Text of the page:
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Google announces over 20M Apps for Education users


As noted on the Official Google Blog, Google has now reached 20 million students using its Google Apps for Education products; and in celebration of World Teachers’ Day on Friday, the company posted some stats to highlight the product’s success. It is also highlighting amazing teachers on its Google in Education Google+ page. The first video (above) features Ms. Kornowski. She is “a science teacher at Kettle-Moraine High School in Wales, WI, who is using Google Forms to bring her students together.”

Some of the highlights of Google Apps for Education over the last year:

  • 400+ universities are posting lectures and/or full courses online using YouTube Edu
  • 600,000 staff from the Philippines Department of Education will now be using Google Apps
  • Universities across the continents are signing up for Apps, including schools inPoland, Spain, the Netherlands and Africa
  • More than 500 schools and districts went back to school with Chromebooks this fall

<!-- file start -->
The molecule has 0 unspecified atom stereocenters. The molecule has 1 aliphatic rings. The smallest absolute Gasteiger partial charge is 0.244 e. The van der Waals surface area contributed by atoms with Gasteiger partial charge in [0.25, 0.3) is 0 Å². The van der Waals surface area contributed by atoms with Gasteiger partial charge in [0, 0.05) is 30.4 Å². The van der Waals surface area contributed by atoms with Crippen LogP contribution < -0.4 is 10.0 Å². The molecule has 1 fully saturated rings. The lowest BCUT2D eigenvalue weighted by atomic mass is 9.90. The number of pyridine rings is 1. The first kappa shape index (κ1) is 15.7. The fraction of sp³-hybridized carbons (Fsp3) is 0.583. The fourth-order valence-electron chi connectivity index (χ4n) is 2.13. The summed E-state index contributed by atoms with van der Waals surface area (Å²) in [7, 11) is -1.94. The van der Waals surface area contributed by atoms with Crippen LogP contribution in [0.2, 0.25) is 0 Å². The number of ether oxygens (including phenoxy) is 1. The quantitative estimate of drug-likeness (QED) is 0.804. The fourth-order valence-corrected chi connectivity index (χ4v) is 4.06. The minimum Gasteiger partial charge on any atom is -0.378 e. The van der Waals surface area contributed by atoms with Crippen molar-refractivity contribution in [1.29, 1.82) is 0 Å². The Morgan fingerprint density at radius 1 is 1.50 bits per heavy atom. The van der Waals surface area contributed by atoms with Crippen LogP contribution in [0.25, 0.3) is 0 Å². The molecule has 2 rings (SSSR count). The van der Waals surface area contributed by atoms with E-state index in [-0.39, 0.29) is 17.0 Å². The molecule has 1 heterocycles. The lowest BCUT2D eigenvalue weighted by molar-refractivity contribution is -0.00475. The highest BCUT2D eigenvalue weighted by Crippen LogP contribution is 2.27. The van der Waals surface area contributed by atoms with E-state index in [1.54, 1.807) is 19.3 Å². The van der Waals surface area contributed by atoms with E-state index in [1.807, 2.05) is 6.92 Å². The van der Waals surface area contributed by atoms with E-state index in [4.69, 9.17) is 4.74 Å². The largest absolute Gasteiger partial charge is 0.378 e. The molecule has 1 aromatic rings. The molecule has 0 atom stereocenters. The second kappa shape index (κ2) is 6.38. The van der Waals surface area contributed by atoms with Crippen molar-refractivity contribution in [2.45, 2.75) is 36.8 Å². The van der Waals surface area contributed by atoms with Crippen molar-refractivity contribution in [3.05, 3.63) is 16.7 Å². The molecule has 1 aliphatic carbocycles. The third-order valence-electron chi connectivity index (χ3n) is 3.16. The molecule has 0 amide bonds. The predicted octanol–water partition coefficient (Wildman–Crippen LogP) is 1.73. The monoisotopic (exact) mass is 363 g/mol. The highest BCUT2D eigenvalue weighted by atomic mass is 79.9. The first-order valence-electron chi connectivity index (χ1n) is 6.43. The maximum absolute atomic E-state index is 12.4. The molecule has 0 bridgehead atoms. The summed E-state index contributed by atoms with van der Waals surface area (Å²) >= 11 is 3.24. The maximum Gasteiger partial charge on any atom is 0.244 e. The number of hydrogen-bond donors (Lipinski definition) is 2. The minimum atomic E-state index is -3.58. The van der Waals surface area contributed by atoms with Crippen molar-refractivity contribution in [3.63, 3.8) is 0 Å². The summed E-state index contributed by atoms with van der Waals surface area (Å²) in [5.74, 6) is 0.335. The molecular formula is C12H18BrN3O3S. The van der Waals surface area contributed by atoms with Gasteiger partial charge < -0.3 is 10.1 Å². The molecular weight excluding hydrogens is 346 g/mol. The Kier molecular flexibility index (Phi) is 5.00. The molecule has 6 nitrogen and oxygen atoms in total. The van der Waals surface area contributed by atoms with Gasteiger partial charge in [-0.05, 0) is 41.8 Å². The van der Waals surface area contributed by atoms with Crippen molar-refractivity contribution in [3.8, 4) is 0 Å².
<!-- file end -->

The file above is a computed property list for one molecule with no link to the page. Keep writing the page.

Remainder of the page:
• Seven of the eight Ivy League universities and 72 of this year’s top 100 U.S. universities (as determined by 2013 U.S. News and World Report’s ranking)have gone Google with Google Apps for Education

Google Apps for Education welcomes Ivy League Penn to Gmail

Google can now check the University of Pennsylvania off its ever-growing list of ivy leaguers wielding Google Apps for Education, because the school just announced a recent move from Microsoft’s Windows Live Hotmail to Gmail.

The Philadelphia-based private university ranks No. 5 in National Universities, according to U.S. News and World Report, and it joins over 60 other leading institutions from the nation’s top 100 to use Google Apps. Harvard College, Yale, and Brown University are a few of the more prominent schools to top Google’s list.

Penn changed services after studying student email trends:

“We just saw more than 50 percent of students forward emails from their Hotmail to Gmail accounts and thought it would be more convenient this way,” said Director of Social Sciences Computing and Student Technology Chris Mustazza to The Daily Pennsylvanian.

More information is available below.